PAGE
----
While National Organization for Women (NOW) president Patricia Ireland harangued the Promise Keepers before its Stand in the Gap assembly in Washington (see p. 62), a group of tradition-minded women stood before the National Press Club to deliver a "radical feminist reality check."
The Ecumenical Coalition on Women and Society (ECWS), comprising women from Protestant, Roman Catholic, and Orthodox churches, has issued "A Christian Women's Declaration" (www.ChristianityToday.com/ct/archives) that challenges feminists who reject traditional Christian values. The document, a two-year effort, asserts that the "Bible is the most effective force in history for lifting women to higher levels of respect, dignity, and freedom."
ECWS project director Janice Shaw Crouse says few women disagreed with the feminist tenets in the beginning of the movement, such as equal pay for equal work. "But now, I think we've seen a real change in the feminist movement," Crouse says. "The brand that Patricia Ireland and some of the radical feminists are putting forward is not good for women."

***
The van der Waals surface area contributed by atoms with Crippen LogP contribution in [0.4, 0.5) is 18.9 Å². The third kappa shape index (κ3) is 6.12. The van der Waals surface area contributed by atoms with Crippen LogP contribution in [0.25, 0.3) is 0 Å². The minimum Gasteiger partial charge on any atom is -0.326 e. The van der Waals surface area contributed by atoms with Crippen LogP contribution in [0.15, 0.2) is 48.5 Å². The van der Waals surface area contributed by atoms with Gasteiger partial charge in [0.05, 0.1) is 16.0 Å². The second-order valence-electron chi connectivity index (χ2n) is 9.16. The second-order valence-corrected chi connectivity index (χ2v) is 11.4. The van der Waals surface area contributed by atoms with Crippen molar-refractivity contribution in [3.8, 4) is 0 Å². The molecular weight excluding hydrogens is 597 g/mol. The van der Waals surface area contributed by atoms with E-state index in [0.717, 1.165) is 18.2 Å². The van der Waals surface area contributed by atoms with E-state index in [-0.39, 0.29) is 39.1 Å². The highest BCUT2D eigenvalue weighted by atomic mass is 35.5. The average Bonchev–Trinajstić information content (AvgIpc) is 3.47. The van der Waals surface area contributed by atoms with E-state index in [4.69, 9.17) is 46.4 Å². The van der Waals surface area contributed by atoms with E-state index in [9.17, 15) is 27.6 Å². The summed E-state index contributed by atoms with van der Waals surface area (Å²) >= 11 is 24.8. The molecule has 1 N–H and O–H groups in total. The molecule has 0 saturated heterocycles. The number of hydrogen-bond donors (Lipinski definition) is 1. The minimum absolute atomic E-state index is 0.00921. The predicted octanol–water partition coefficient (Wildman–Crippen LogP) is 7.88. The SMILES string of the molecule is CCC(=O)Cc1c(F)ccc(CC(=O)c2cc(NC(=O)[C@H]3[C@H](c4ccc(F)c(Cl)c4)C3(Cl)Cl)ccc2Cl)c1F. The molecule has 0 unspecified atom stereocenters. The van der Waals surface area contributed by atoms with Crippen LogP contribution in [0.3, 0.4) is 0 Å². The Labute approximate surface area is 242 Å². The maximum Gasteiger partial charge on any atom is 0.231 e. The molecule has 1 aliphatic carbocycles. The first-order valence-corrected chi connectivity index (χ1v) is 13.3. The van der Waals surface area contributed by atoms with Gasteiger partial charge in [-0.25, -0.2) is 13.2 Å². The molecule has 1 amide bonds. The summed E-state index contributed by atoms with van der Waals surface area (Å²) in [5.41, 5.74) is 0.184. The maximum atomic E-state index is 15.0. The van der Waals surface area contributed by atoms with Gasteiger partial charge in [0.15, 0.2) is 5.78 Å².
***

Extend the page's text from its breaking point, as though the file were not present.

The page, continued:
ECWS AGENDA: Endorsers of the declaration pledge to help "reverse detrimental cultural trends," expose "the assumptions at the foundation of radical feminist philosophy," and "press for a renewal of biblical orthodoxy in the church and a more central role for faith in society."
ECWS began in response to the controversial Re-Imagining Conference, an ecumenical gathering of women that included goddess worship (CT, April 4, 1994, p. 74). Crouse says the 1994 United Nations Conference on Women in Beijing inspired the declaration. A team of nine coalition delegates to Beijing returned home resolved to counter the conference's caricature of Christian women. "There were so ...1